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Tomm's Redemption, Inc. v. Park

September 18, 2002

TOMM'S REDEMPTION, INC., PLAINTIFF-APPELLEE,
v.
JAE PARK, D/B/A ROYAL BILLIARDS, DEFENDANT-APPELLANT.



Appeal from the Circuit Court of Cook County. Honorable James F. Henry, Judge Presiding.

The opinion of the court was delivered by: Justice Wolfson

UNPUBLISHED

This case poses the question of how long a party to an illicit contract can wait before asking a court to declare the contract void and unenforceable.

Defendant Jae Park, d/b/a Royal Billiards, appeals from a circuit court judgment granting a motion by plaintiff Tomm's Redemption, Inc., to dismiss defendant's petition to vacate a default judgment. The default judgment was entered on plaintiff's lawsuit against defendant for breach of contract. Defendant contends on appeal the court erred in granting plaintiff's motion. He gives two reasons: the default judgment was void because it was based on an illegal gambling contract, and plaintiff fraudulently concealed from the court the illegal nature of the contract.

We reverse the trial court's judgment and remand for further proceedings.

FACTS

Plaintiff filed a complaint on August 4, 1999, alleging defendant entered into a contract with plaintiff on February 2, 1999. The contract specified plaintiff would provide, maintain, and service "coin operated devices" on the business premises of defendant for five years from the date of installation of the machines. Defendant terminated the contract in July 1999, 235 weeks before the contract was to expire. In the event of breach, the contract required defendant to pay liquidated damages of $500 for each remaining week of the contract plus costs and reasonable attorney fees. Plaintiff alleged defendant refused to pay liquidated damages in the amount of $117,500.

Defendant was personally served with process on September 16, 1999. Plaintiff filed a motion for default judgment on December 3, 1999, alleging defendant failed to file his appearance or respond to the complaint and requesting damages in the amount of $118,100. The circuit court entered an order for default judgment in that amount the same day.

On January 28, 2000, plaintiff filed a Citation to Discover Assets, which was mailed to defendant on February 1, 2000. A receipt was returned with defendant's signature.

On March 7, 2000, defendant failed to appear in court, and the matter was continued. Defendant appeared in court on April 20, 2000, pursuant to the Citation and represented that he had retained an attorney. The record does not show defendant or his lawyer ever filed an appearance or answer in this case.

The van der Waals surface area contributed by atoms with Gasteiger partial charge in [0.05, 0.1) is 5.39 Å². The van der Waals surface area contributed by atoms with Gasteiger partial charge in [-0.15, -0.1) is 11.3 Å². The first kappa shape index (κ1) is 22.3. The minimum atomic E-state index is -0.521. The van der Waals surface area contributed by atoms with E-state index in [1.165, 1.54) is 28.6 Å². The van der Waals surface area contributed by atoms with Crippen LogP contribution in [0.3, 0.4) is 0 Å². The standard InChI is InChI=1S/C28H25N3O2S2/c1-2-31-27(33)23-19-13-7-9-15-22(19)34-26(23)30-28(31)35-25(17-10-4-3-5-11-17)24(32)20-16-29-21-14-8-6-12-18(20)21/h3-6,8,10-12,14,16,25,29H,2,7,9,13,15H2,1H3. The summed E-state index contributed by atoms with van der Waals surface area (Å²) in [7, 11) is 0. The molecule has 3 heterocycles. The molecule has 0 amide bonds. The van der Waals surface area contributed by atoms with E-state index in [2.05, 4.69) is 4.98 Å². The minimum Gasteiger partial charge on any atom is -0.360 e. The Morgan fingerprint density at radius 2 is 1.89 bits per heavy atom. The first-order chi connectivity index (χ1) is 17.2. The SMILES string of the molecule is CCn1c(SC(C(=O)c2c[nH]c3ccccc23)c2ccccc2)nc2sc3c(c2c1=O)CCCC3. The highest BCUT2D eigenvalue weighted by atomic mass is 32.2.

Defendant filed for bankruptcy on April 6, 2000, but the bankruptcy proceeding was dismissed on May 31, 2000. The Citation proceeding was placed on the bankruptcy calendar, then removed after dismissal of the bankruptcy proceeding.

On October 17, 2000, defendant was personally served a second time with the Citation to Discover Assets. Defendant failed to appear in court on October 31, 2000, and was held in contempt of court on November 30, 2000, for failing to appear.

On January 23, 2001, defendant was served with a Notice of Real Estate Levy Sale, a Judgment Certificate, a Direction to Levy on Real Estate, a Commissioner's Appraisal for Execution Sale, an Oath of Commissioners to Appraise Homestead, and a Summons of Commissioners to Appraise Homestead. Defendant was again held in contempt of court on February 22, 2001, for failing to appear. Notice of the sale of defendant's residence was published in the Chicago Daily Law Bulletin on February 15, 2001, and March 1, 2001, and the residence was sold pursuant to Sheriff's sale on April 4, 2001. We were informed at oral argument that it was the plaintiff who bought defendant's residence. The Citation proceeding was dismissed on June 27, 2001.

Defendant filed an "Emergency Petition to Vacate Void Judgment and Set Aside Judicial Levy Sale," on October 4, 2001, the day his right of redemption regarding the judicial levy sale was due to expire. ...


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